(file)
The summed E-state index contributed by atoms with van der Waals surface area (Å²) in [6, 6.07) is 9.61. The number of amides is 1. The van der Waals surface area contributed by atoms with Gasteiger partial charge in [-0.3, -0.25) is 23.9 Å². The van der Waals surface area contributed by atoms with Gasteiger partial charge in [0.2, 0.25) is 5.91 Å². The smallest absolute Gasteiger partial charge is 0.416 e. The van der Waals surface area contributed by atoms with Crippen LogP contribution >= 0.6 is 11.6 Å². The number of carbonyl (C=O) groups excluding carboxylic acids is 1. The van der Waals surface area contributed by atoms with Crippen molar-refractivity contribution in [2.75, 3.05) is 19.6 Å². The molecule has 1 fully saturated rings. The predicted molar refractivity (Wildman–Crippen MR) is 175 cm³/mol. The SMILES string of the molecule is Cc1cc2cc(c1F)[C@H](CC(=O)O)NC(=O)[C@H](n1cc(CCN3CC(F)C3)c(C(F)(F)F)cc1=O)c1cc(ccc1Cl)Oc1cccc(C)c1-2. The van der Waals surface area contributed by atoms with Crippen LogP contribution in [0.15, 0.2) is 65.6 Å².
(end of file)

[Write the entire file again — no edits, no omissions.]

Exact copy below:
The summed E-state index contributed by atoms with van der Waals surface area (Å²) in [6, 6.07) is 9.61. The number of amides is 1. The van der Waals surface area contributed by atoms with Gasteiger partial charge in [-0.3, -0.25) is 23.9 Å². The van der Waals surface area contributed by atoms with Gasteiger partial charge in [0.2, 0.25) is 5.91 Å². The smallest absolute Gasteiger partial charge is 0.416 e. The van der Waals surface area contributed by atoms with Crippen LogP contribution >= 0.6 is 11.6 Å². The number of carbonyl (C=O) groups excluding carboxylic acids is 1. The van der Waals surface area contributed by atoms with Crippen molar-refractivity contribution in [2.75, 3.05) is 19.6 Å². The molecule has 1 fully saturated rings. The predicted molar refractivity (Wildman–Crippen MR) is 175 cm³/mol. The SMILES string of the molecule is Cc1cc2cc(c1F)[C@H](CC(=O)O)NC(=O)[C@H](n1cc(CCN3CC(F)C3)c(C(F)(F)F)cc1=O)c1cc(ccc1Cl)Oc1cccc(C)c1-2. The van der Waals surface area contributed by atoms with Crippen LogP contribution in [0.15, 0.2) is 65.6 Å².